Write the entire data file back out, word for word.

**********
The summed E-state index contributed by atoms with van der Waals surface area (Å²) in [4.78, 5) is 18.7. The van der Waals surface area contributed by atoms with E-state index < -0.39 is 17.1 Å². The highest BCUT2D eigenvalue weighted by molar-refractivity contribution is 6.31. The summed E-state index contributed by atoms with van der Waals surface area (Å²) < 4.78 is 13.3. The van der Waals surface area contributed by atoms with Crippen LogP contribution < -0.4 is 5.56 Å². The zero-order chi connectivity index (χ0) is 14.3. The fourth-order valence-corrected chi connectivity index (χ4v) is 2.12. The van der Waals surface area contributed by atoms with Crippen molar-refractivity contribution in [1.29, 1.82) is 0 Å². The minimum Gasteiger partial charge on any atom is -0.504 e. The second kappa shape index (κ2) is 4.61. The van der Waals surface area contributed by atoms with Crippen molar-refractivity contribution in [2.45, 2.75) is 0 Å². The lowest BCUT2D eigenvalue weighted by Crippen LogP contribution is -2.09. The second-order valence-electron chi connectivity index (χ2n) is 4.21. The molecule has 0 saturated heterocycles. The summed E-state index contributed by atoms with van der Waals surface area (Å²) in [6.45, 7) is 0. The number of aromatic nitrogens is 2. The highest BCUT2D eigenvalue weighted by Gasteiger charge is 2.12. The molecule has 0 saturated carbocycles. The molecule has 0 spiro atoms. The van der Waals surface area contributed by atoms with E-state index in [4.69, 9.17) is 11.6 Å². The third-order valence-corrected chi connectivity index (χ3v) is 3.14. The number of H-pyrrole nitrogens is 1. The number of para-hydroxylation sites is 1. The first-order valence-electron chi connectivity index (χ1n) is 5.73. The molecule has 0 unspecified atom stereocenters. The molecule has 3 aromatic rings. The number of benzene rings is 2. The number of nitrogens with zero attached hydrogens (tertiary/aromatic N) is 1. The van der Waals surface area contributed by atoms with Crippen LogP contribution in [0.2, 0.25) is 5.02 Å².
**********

The summed E-state index contributed by atoms with van der Waals surface area (Å²) in [4.78, 5) is 18.7. The van der Waals surface area contributed by atoms with E-state index < -0.39 is 17.1 Å². The highest BCUT2D eigenvalue weighted by molar-refractivity contribution is 6.31. The summed E-state index contributed by atoms with van der Waals surface area (Å²) < 4.78 is 13.3. The van der Waals surface area contributed by atoms with Crippen LogP contribution < -0.4 is 5.56 Å². The zero-order chi connectivity index (χ0) is 14.3. The fourth-order valence-corrected chi connectivity index (χ4v) is 2.12. The van der Waals surface area contributed by atoms with Crippen molar-refractivity contribution in [1.29, 1.82) is 0 Å². The minimum Gasteiger partial charge on any atom is -0.504 e. The second kappa shape index (κ2) is 4.61. The van der Waals surface area contributed by atoms with Crippen molar-refractivity contribution in [2.45, 2.75) is 0 Å². The lowest BCUT2D eigenvalue weighted by Crippen LogP contribution is -2.09. The second-order valence-electron chi connectivity index (χ2n) is 4.21. The molecule has 0 saturated heterocycles. The summed E-state index contributed by atoms with van der Waals surface area (Å²) in [6.45, 7) is 0. The number of aromatic nitrogens is 2. The highest BCUT2D eigenvalue weighted by Gasteiger charge is 2.12. The molecule has 0 saturated carbocycles. The molecule has 0 spiro atoms. The van der Waals surface area contributed by atoms with E-state index in [4.69, 9.17) is 11.6 Å². The third-order valence-corrected chi connectivity index (χ3v) is 3.14. The number of H-pyrrole nitrogens is 1. The number of para-hydroxylation sites is 1. The first-order valence-electron chi connectivity index (χ1n) is 5.73. The molecule has 0 unspecified atom stereocenters. The molecule has 3 aromatic rings. The number of benzene rings is 2. The number of nitrogens with zero attached hydrogens (tertiary/aromatic N) is 1. The van der Waals surface area contributed by atoms with Crippen LogP contribution in [0.2, 0.25) is 5.02 Å².